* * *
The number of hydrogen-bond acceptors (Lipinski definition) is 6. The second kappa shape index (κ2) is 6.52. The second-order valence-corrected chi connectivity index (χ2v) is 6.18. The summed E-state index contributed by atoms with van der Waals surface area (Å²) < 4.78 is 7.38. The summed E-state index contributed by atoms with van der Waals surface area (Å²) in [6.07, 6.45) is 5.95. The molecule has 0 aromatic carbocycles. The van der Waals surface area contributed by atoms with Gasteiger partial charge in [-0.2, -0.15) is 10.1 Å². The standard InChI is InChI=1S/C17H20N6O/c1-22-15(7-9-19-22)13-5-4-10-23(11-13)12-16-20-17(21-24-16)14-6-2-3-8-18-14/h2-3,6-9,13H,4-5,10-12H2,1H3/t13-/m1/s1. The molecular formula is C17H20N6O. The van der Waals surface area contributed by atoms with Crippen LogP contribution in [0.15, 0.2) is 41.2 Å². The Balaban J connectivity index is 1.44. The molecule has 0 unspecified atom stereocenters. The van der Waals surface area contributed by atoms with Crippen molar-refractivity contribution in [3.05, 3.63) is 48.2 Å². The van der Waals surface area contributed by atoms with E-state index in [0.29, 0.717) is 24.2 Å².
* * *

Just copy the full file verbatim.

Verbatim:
The number of hydrogen-bond acceptors (Lipinski definition) is 6. The second kappa shape index (κ2) is 6.52. The second-order valence-corrected chi connectivity index (χ2v) is 6.18. The summed E-state index contributed by atoms with van der Waals surface area (Å²) < 4.78 is 7.38. The summed E-state index contributed by atoms with van der Waals surface area (Å²) in [6.07, 6.45) is 5.95. The molecule has 0 aromatic carbocycles. The van der Waals surface area contributed by atoms with Gasteiger partial charge in [-0.2, -0.15) is 10.1 Å². The standard InChI is InChI=1S/C17H20N6O/c1-22-15(7-9-19-22)13-5-4-10-23(11-13)12-16-20-17(21-24-16)14-6-2-3-8-18-14/h2-3,6-9,13H,4-5,10-12H2,1H3/t13-/m1/s1. The molecular formula is C17H20N6O. The van der Waals surface area contributed by atoms with Crippen LogP contribution in [0.15, 0.2) is 41.2 Å². The Balaban J connectivity index is 1.44. The molecule has 0 unspecified atom stereocenters. The van der Waals surface area contributed by atoms with Crippen molar-refractivity contribution in [3.05, 3.63) is 48.2 Å². The van der Waals surface area contributed by atoms with E-state index in [0.29, 0.717) is 24.2 Å².